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Oregon CPA Education Requirements 2024

Oregon CPA Education Requirements

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Oregon CPA Education Requirements

To meet the Oregon CPA education requirements and become a CPA, applicants need to obtain a bachelor’s degree completing 150 semester hours that includes 24 semester hours in upper-division accounting-specific courses and 24 semester hours in accounting or related such as lower-division accounting, business, finance, economics, and written or oral communication.

How to Save Yourself MONTHS of Time and Frustration
Keep in mind that the CPA exam is the one part of getting your CPA license that you can control how long it takes. The education and experience requirements take as long as they take, but the CPA exams can take you as little as 6 months, or as long as multiple years… depending on how effective your study process is from the beginning.
Learn how to study strategically so you can save yourself tons of time and retake fees with this free training…

Summary of Oregon CPA Requirements

Credit Hours to sit for CPA Exams150
Credit Hours in Upper-division Accounting specific courses24
Credit Hours in Accounting or related (lower-division accounting, business, finance, economics, and written/oral communication)24
Bachelor’s Required to Sit for CPA Exams?Yes
Ethics ExamYes
Work Experience1 Year
Required CPE Hours Every Two Years40

Education Requirement for the CPA Exam in Oregon

Credit Requirements for Oregon CPA License

To meet the Oregon CPA education requirements, the Board follows the 150-hour rule, which states that candidates must finish 150 semester hours of college-level study, including a recognized bachelor’s degree, to qualify for a license. The 150 semester hours in Oregon must contain 24 semester hours of upper-level accounting and 24 semester hours of accounting or accounting-related business disciplines.

With a conventional bachelor’s degree in accounting consisting of only 120 semester hours, pursuing a post-baccalaureate certificate or master’s degree in accounting is the most tried and established approach to obtain those 30 more credits. There are also specialized five-year CPA track programs that offer a hybrid bachelor’s and master’s curriculum tailored to provide you with the 150 semester hours required to achieve Oregon CPA education requirements standards.

Accepted Educational Institutions

When selecting a school, make sure it is accredited by one of the six regional accreditation organizations listed below. The Oregon Board of Public Accountancy has accredited six organizations, including:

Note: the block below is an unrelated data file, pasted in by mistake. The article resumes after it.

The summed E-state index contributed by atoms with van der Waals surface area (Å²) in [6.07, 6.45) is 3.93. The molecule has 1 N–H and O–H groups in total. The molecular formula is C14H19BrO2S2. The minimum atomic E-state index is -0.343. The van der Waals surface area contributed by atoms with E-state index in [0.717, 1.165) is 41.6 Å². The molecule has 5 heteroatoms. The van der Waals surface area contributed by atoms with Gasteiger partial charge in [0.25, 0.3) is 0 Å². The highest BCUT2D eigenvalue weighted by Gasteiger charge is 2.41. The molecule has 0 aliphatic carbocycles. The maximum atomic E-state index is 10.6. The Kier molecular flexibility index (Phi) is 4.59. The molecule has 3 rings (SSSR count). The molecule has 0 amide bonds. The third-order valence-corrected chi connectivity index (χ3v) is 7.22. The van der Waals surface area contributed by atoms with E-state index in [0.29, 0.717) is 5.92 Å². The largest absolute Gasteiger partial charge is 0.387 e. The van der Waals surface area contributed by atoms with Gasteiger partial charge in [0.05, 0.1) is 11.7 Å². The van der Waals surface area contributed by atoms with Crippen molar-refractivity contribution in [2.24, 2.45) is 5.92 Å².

Required Courses

Meet Oregon’s CPA degree and curriculum requirements. The Oregon Board of Accountancy requires 150 semester college credit hours to be completed at the undergraduate or graduate level or a combination of the two.

Upper-division accounting requires 24 semester hours or 36 quarter hours of study, which includes, but is not limited to:

  • Auditing
  • Taxation
  • Cost Accounting
  • Financial Statements
  • Theories of Accounting

24 semester hours or 36 quarter hours of business or accounting courses such as:

  • Business Law
  • Business Communications
  • Economics
  • Corporate Finance
  • Business Ethics

You may take classes from online or community colleges as long as the credits transfer to a four-year university and graduate with a bachelor’s degree or higher. However, you will still need to request official transcripts from each college you attend, so keep track of all institutions and how to contact their registrar’s offices. Credit from the community or two-year college courses is acceptable if those credits were successfully transferred to the four-year college where you received your bachelor’s degree.

Foreign Education

Suppose you graduated from a foreign university, or even if you took a few courses from a non-U.S. You will need to have those courses reviewed if you attend an accredited university. Contact the NASBA International Evaluation Services to have your international transcripts examined for them to be accepted for your Oregon licensure application. To schedule an evaluation, contact the agency directly.

Pass the Uniform CPA Examination

The “Uniform CPA Examination”, which is a 4-part exam, is developed by the AICPA – the American Institute of Certified Public Accountants and administered by NASBA – the National Association of State Boards of Accountancy.

The Three Core Exam Sections

Auditing and Attestation (AUD)